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Carolina Farmers Race To Save Crops, Farmland Before Florence Hits

In the past, hurricanes have done as much as $114 million in damage to tobacco crops. Heavy rains may also spell problems for hog farmers.
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Carolina Farmers Race To Save Crops, Farmland Before Florence Hits

Hurricane Florence is projected to make landfall in an agriculture-heavy part of North Carolina, and farmers are racing to harvest crops and shelter livestock before the storm hits. A majority of the state's crops are still in the field, and if they're not picked, Florence could cause drastic economic damage. 

That's because 17 percent of North Carolina's total income comes from farming. It's the U.S.'s biggest tobacco producer — accounting for 60 percent of exports — and it raises roughly 10 percent of the country's hogs, chickens and turkeys. 

Tobacco plants are particularly vulnerable to hurricanes because high-speed winds can tear leaves and heavy rainfalls can drown the plants. In 2011, Hurricane Irene caused at least $114 million in damage to tobacco crops — about 20 percent of the state's total revenue for the plant.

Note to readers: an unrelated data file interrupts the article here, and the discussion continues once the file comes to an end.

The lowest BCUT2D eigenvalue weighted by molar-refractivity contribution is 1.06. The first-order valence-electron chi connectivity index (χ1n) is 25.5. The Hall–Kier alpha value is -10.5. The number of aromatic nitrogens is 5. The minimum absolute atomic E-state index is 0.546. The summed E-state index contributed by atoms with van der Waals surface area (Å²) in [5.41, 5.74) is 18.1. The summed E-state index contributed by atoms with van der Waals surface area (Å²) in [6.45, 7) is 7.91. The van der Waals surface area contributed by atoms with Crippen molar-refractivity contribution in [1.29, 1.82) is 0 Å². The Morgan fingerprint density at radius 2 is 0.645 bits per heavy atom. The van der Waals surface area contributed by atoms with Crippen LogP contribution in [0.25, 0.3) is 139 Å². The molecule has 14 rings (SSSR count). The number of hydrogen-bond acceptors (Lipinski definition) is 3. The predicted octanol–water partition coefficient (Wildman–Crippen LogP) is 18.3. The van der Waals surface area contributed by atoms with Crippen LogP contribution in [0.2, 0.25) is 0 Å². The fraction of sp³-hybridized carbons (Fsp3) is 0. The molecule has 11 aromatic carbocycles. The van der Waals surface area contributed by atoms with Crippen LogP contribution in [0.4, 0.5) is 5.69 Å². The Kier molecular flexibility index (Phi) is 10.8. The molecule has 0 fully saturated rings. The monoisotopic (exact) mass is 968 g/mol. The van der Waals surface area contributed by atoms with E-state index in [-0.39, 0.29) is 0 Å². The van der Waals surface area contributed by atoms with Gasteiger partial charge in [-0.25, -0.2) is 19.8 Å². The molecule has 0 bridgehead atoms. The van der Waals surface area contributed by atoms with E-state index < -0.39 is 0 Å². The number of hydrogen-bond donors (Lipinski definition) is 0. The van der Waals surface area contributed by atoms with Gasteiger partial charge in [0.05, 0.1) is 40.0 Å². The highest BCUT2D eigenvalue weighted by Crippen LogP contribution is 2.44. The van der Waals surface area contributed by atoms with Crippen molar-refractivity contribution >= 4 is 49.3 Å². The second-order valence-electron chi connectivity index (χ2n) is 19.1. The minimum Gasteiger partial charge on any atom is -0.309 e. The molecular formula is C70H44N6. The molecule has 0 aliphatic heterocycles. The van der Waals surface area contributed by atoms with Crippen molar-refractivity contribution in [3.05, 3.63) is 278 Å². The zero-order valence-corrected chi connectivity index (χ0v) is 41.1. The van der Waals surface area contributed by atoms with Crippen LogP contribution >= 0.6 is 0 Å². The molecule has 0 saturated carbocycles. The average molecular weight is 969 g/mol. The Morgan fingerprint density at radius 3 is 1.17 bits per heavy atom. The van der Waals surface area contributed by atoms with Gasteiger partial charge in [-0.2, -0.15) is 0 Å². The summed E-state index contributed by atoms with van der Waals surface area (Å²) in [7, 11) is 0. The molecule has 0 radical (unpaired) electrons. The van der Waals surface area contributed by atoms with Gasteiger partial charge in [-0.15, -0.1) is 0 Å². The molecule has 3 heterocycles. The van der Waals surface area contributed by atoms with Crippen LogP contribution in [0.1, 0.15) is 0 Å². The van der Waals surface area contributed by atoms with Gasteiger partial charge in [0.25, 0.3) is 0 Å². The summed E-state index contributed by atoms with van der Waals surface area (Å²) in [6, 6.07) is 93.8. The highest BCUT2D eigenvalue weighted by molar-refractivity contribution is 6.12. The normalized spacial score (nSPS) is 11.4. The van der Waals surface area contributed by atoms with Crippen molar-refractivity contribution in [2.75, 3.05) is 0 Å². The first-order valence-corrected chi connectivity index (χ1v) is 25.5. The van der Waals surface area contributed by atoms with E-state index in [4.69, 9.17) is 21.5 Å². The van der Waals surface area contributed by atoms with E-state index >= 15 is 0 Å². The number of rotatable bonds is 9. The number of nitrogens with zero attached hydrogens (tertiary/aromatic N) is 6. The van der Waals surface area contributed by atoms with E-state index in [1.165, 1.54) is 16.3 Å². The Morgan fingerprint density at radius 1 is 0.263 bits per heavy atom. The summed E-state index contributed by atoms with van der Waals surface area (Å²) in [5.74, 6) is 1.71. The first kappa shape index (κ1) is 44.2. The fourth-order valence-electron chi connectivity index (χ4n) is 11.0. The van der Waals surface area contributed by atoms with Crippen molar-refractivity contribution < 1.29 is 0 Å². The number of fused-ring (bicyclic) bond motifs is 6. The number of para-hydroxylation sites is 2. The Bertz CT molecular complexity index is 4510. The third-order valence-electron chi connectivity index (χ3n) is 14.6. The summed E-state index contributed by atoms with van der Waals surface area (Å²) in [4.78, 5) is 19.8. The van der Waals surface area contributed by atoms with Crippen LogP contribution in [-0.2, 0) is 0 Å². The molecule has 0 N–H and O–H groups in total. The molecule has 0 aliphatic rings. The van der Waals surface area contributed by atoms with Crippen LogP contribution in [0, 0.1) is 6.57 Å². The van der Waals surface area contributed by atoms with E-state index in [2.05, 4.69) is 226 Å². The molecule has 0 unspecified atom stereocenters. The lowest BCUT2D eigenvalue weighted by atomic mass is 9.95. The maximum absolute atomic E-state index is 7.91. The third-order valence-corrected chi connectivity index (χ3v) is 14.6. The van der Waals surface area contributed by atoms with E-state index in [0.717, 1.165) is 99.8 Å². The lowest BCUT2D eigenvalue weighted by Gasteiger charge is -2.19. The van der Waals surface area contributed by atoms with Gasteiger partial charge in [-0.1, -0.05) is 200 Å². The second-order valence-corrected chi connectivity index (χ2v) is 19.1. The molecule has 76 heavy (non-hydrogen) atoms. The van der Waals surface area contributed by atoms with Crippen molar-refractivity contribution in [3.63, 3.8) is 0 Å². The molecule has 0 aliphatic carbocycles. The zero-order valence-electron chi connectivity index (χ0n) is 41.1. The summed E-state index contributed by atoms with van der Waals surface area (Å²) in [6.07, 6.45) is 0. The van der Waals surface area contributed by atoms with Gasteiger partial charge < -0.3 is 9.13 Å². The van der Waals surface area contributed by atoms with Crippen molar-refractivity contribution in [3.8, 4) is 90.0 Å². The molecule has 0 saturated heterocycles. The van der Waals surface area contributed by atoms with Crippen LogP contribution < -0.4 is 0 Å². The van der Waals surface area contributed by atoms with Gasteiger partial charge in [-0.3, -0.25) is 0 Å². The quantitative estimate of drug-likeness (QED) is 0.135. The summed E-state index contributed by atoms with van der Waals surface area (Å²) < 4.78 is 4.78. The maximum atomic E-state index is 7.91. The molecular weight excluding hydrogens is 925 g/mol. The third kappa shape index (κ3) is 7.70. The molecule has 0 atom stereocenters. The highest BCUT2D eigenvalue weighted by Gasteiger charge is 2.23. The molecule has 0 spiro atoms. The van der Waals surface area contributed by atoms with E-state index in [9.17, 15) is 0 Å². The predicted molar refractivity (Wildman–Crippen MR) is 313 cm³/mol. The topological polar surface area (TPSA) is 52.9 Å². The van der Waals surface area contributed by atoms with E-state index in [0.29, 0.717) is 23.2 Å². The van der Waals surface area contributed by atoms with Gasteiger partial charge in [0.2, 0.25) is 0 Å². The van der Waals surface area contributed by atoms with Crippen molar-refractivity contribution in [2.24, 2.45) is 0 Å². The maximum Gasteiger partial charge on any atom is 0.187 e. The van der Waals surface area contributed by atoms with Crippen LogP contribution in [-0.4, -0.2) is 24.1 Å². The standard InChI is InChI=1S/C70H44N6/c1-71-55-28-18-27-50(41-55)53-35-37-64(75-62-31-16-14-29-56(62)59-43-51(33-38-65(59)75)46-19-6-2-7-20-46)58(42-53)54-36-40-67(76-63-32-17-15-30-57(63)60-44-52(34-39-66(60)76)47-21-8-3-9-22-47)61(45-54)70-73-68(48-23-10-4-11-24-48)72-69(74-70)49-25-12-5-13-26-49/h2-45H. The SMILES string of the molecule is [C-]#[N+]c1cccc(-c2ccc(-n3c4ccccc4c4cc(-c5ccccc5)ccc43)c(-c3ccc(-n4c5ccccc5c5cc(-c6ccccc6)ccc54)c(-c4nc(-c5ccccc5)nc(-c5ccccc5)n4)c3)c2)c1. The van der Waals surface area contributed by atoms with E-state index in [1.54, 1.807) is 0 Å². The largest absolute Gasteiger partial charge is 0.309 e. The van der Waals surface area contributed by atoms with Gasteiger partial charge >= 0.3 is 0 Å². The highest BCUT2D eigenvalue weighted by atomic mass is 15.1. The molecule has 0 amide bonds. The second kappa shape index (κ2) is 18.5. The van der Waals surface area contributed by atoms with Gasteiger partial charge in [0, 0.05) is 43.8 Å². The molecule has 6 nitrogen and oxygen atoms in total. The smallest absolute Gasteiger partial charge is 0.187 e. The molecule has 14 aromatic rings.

Hurricane Florence is also expected to move over an area full of hog farms, many of which contain open air lagoons that collect pig excrement. If heavy rain overflows these pools, it can carry waste into local rivers. 

For now, tobacco farmers are saving what they can of their crop by harvesting early — but losses could reach as high as $300 million. Hog farmers are draining manure pools by using it as fertilizer on local fields. Experts say when the lagoons are empty, they should be able to hold up to three feet of rain.